Since you’re wondering, South Florida’s loss last night doesn’t change the outlook for West Virginia too much other than if the Mountaineers needed the Bulls to lose twice, the Mountaineers first needed the Bulls to lose once. All it really means right now is that only one team can finish unbeaten in Big East play … and I’ll come out and say Connecticut won’t do it.Â
So the BCS spot for the conference champ is still in play, though a lotÂ still hinges on what USF does. It’s convoluted — if WVU beats Rutgers, which beat USF, and WVU and USF finish 7-1, USF is the Big East champ –Â and too early to begin to decipher. WVU’s best chance for the BCS is to win out accept an at-large invitation. Trust me on this.
As for the Bulls,Â let’s just say a lot of people are happy to see them knocked down a notch.
Despite the best efforts of their head-in-the-sand head coach, Jim Leavitt, the Bull had begun to act as if they were entitled to their success. Some actions earned them enemies and, not coincidentally, there were 44,267 hostileÂ combatants at Rutgers Stadium last night.
ThisÂ all started earlier this seasonÂ when USF moved to — wait for it — 2-0 by beating Auburn.Â
Receiver Taurus Johnson even went as far as to suggest USF has nudged into the same company as the Sunshine State’s most successful programs — Florida, Florida State and Miami.
“I thought we were already in the Big Three,” Johnson said. “I didn’t know Miami was still in there.”
“I hope they like what happened, because we weren’t trying to run the score up on them,” USF quarterback Matt Grothe said. “We’re that much better than them.”Â
“I don’t think it was good enough,” Clebert said. “I told [Coach Jim] Leavitt we should have gone for an onside kick at the end, because they would have done the same thing.”
Can you act liek you’ve been there if you’ve never been there? Well, the Bulls couldn’t play the type of game they like to talk, even against a beatable Rutgers — three turnovers, a wild/injured Mike Teel at quarterback and two empty possessions in Rutgers territory in the final 4:09 while trailing by a field goal.Â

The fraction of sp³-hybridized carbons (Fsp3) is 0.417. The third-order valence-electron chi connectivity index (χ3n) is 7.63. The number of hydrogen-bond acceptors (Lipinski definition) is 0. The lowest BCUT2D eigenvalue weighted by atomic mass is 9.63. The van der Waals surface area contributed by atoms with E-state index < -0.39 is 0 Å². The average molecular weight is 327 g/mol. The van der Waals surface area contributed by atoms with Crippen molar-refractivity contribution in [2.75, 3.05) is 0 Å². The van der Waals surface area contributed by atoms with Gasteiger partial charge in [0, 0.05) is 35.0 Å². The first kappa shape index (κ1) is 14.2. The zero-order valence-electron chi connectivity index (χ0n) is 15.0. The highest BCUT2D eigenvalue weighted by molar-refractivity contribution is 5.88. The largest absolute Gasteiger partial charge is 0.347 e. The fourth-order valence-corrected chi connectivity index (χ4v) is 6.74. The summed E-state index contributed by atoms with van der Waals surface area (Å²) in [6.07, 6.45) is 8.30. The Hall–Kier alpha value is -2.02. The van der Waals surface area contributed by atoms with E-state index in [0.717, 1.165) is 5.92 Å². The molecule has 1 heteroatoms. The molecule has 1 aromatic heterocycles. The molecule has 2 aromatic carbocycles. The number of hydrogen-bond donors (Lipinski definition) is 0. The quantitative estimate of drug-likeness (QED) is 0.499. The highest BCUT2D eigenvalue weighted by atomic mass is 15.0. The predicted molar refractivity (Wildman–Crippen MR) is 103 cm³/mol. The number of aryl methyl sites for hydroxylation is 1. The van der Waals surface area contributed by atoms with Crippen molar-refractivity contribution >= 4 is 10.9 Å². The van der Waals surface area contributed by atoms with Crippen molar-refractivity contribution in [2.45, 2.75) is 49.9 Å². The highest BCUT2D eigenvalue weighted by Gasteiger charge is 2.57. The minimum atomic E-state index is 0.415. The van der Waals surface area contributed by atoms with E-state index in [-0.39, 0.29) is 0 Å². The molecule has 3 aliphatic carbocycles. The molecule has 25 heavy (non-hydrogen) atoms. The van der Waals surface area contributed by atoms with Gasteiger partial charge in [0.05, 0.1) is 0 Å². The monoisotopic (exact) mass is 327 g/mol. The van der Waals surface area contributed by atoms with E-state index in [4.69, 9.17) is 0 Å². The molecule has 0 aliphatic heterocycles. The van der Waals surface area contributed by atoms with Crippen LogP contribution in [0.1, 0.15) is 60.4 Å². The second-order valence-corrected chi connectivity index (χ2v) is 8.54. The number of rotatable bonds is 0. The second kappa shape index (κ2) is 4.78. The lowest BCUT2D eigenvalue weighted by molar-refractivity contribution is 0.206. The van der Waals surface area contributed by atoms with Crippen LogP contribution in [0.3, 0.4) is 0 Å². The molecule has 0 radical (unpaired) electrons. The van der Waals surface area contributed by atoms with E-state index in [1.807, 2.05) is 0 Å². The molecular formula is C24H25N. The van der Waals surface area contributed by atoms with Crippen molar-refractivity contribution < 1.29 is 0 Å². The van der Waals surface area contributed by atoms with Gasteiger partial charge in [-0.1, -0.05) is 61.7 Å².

The defense was beaten by Rutgers running back Ray Rice from the first snap onward. Rice will do that to a lot of teams, of course, but physicality beats speed and watch more teams hit the Bulls with draw plays that draw the fast defense out of position to tackle the running back.
To be fair, USF gave up 10 points on special teams fakes — a fake punt that set up a field goal and a gutsy fake field goal that was covered, but still went for a touchdown. Don’t bail on a defense that is still fast and frightening.
As for Grothe, he’s a good quarterback who had a bad game last night and made two critical errors at the most critical time. He absolutely cannot take that sack on the final drive with no timeouts remaining and he cannot spike the ball on second-and-22 to waste another play. He also couldn’t find a way around the spying defender and was repeatedly questioned by the broadcast for throwing rather than running. Remember, Grothe is a great runner and his movement makes him a dangerous player. Instead, he was sacked seven times and lost 60 yards. Three sacks came on the last two drives.
Then there was special teams, and we’llÂ recall USF was fortunate to escape Auburn after Delbert Alvarado missed four field goals. True, good teams make their own luck, and that was a significant victory, but what are we to make of USF allowing the two fakes, missing a field goal and having one blocked? Additionally, Rutgers fumbled away two punts and that went toward 10 points for USF, pretty much negating Rutgers’ 10 points off fakes.
So it came down to something special that always defines a dream season and Rutgers seemed to offer it up for the Bulls when Rice fumbled at his 39-yard- line with 4:09 to go. Grothe was sacked and threw two incompletions, then followed a Rutgers punt with that dreadful final drive.
Uncharacteristic, perhaps, but that doesn’t matter.